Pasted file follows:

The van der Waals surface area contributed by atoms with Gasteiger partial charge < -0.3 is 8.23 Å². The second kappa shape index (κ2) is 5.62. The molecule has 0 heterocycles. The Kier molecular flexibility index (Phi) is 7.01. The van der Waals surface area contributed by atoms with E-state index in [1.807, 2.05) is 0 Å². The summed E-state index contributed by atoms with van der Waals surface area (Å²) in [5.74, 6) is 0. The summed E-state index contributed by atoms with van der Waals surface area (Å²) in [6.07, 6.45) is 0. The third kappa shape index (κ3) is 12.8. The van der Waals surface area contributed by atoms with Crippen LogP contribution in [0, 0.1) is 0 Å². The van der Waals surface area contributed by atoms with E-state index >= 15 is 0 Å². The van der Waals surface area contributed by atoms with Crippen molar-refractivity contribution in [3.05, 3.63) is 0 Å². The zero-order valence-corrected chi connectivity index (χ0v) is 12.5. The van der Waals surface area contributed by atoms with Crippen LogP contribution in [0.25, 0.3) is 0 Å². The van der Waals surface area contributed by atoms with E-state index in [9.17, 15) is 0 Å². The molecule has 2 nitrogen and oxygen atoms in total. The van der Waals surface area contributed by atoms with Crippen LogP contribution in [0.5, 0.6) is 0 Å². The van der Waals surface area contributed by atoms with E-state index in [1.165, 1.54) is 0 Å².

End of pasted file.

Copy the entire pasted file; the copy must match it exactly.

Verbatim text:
The van der Waals surface area contributed by atoms with Gasteiger partial charge < -0.3 is 8.23 Å². The second kappa shape index (κ2) is 5.62. The molecule has 0 heterocycles. The Kier molecular flexibility index (Phi) is 7.01. The van der Waals surface area contributed by atoms with E-state index in [1.807, 2.05) is 0 Å². The summed E-state index contributed by atoms with van der Waals surface area (Å²) in [5.74, 6) is 0. The summed E-state index contributed by atoms with van der Waals surface area (Å²) in [6.07, 6.45) is 0. The third kappa shape index (κ3) is 12.8. The van der Waals surface area contributed by atoms with Crippen LogP contribution in [0, 0.1) is 0 Å². The van der Waals surface area contributed by atoms with E-state index >= 15 is 0 Å². The van der Waals surface area contributed by atoms with Crippen molar-refractivity contribution in [3.05, 3.63) is 0 Å². The zero-order valence-corrected chi connectivity index (χ0v) is 12.5. The van der Waals surface area contributed by atoms with Crippen LogP contribution in [0.25, 0.3) is 0 Å². The van der Waals surface area contributed by atoms with E-state index in [9.17, 15) is 0 Å². The molecule has 2 nitrogen and oxygen atoms in total. The van der Waals surface area contributed by atoms with Crippen LogP contribution in [0.5, 0.6) is 0 Å². The van der Waals surface area contributed by atoms with E-state index in [1.165, 1.54) is 0 Å².